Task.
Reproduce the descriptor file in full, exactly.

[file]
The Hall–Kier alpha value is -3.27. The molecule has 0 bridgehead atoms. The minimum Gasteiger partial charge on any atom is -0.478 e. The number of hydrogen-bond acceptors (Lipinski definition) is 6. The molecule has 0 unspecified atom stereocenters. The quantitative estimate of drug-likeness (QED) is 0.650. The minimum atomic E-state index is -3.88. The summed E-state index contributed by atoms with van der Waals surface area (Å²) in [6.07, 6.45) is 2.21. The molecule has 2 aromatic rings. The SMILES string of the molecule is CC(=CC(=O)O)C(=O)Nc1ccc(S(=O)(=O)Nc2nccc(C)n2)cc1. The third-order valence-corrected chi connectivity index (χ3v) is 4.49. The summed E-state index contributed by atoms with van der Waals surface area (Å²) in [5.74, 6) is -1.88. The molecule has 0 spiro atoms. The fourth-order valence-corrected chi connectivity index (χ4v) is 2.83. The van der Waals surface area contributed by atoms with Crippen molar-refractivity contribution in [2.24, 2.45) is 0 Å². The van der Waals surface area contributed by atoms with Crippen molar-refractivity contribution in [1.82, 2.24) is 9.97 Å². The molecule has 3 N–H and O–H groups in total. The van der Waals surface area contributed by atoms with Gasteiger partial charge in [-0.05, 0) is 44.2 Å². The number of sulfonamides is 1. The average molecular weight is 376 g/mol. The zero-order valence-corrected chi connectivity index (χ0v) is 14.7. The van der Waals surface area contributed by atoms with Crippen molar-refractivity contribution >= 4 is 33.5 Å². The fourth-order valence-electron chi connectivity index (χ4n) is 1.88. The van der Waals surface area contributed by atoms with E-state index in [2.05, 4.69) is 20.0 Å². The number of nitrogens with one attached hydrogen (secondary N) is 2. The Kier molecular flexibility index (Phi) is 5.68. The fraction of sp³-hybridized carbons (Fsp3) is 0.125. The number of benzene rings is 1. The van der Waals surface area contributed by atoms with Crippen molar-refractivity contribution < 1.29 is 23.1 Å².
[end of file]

The Hall–Kier alpha value is -3.27. The molecule has 0 bridgehead atoms. The minimum Gasteiger partial charge on any atom is -0.478 e. The number of hydrogen-bond acceptors (Lipinski definition) is 6. The molecule has 0 unspecified atom stereocenters. The quantitative estimate of drug-likeness (QED) is 0.650. The minimum atomic E-state index is -3.88. The summed E-state index contributed by atoms with van der Waals surface area (Å²) in [6.07, 6.45) is 2.21. The molecule has 2 aromatic rings. The SMILES string of the molecule is CC(=CC(=O)O)C(=O)Nc1ccc(S(=O)(=O)Nc2nccc(C)n2)cc1. The third-order valence-corrected chi connectivity index (χ3v) is 4.49. The summed E-state index contributed by atoms with van der Waals surface area (Å²) in [5.74, 6) is -1.88. The molecule has 0 spiro atoms. The fourth-order valence-corrected chi connectivity index (χ4v) is 2.83. The van der Waals surface area contributed by atoms with Crippen molar-refractivity contribution in [2.24, 2.45) is 0 Å². The van der Waals surface area contributed by atoms with Crippen molar-refractivity contribution in [1.82, 2.24) is 9.97 Å². The molecule has 3 N–H and O–H groups in total. The van der Waals surface area contributed by atoms with Gasteiger partial charge in [-0.05, 0) is 44.2 Å². The number of sulfonamides is 1. The average molecular weight is 376 g/mol. The zero-order valence-corrected chi connectivity index (χ0v) is 14.7. The van der Waals surface area contributed by atoms with Crippen molar-refractivity contribution >= 4 is 33.5 Å². The fourth-order valence-electron chi connectivity index (χ4n) is 1.88. The van der Waals surface area contributed by atoms with E-state index in [2.05, 4.69) is 20.0 Å². The number of nitrogens with one attached hydrogen (secondary N) is 2. The Kier molecular flexibility index (Phi) is 5.68. The fraction of sp³-hybridized carbons (Fsp3) is 0.125. The number of benzene rings is 1. The van der Waals surface area contributed by atoms with Crippen molar-refractivity contribution < 1.29 is 23.1 Å².